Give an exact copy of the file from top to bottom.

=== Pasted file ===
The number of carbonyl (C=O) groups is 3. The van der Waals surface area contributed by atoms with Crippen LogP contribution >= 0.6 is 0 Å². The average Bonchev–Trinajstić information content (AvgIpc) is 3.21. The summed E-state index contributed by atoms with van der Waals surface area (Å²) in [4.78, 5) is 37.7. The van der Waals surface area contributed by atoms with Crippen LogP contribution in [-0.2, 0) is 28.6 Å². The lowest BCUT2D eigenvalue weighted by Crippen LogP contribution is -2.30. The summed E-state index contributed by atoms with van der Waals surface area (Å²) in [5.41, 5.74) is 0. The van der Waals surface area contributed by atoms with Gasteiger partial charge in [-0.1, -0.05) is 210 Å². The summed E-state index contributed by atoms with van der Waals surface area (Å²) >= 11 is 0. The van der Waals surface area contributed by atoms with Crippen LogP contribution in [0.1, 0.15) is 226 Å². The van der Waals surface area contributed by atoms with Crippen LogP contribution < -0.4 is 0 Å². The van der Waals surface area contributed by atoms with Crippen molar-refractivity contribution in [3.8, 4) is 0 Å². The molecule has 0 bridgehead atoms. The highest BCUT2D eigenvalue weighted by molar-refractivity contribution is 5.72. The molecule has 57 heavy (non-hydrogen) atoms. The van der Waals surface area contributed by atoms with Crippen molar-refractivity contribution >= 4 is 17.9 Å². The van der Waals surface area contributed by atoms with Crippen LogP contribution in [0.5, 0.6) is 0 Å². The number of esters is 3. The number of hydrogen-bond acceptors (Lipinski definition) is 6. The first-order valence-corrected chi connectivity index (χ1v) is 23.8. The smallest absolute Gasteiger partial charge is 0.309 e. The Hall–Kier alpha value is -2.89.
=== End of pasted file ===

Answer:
The number of carbonyl (C=O) groups is 3. The van der Waals surface area contributed by atoms with Crippen LogP contribution >= 0.6 is 0 Å². The average Bonchev–Trinajstić information content (AvgIpc) is 3.21. The summed E-state index contributed by atoms with van der Waals surface area (Å²) in [4.78, 5) is 37.7. The van der Waals surface area contributed by atoms with Crippen LogP contribution in [-0.2, 0) is 28.6 Å². The lowest BCUT2D eigenvalue weighted by Crippen LogP contribution is -2.30. The summed E-state index contributed by atoms with van der Waals surface area (Å²) in [5.41, 5.74) is 0. The van der Waals surface area contributed by atoms with Gasteiger partial charge in [-0.1, -0.05) is 210 Å². The summed E-state index contributed by atoms with van der Waals surface area (Å²) >= 11 is 0. The van der Waals surface area contributed by atoms with Crippen LogP contribution in [0.1, 0.15) is 226 Å². The van der Waals surface area contributed by atoms with Crippen LogP contribution < -0.4 is 0 Å². The van der Waals surface area contributed by atoms with Crippen molar-refractivity contribution in [3.8, 4) is 0 Å². The molecule has 0 bridgehead atoms. The highest BCUT2D eigenvalue weighted by molar-refractivity contribution is 5.72. The molecule has 57 heavy (non-hydrogen) atoms. The van der Waals surface area contributed by atoms with Crippen molar-refractivity contribution >= 4 is 17.9 Å². The van der Waals surface area contributed by atoms with Crippen LogP contribution in [0.5, 0.6) is 0 Å². The number of esters is 3. The number of hydrogen-bond acceptors (Lipinski definition) is 6. The first-order valence-corrected chi connectivity index (χ1v) is 23.8. The smallest absolute Gasteiger partial charge is 0.309 e. The Hall–Kier alpha value is -2.89.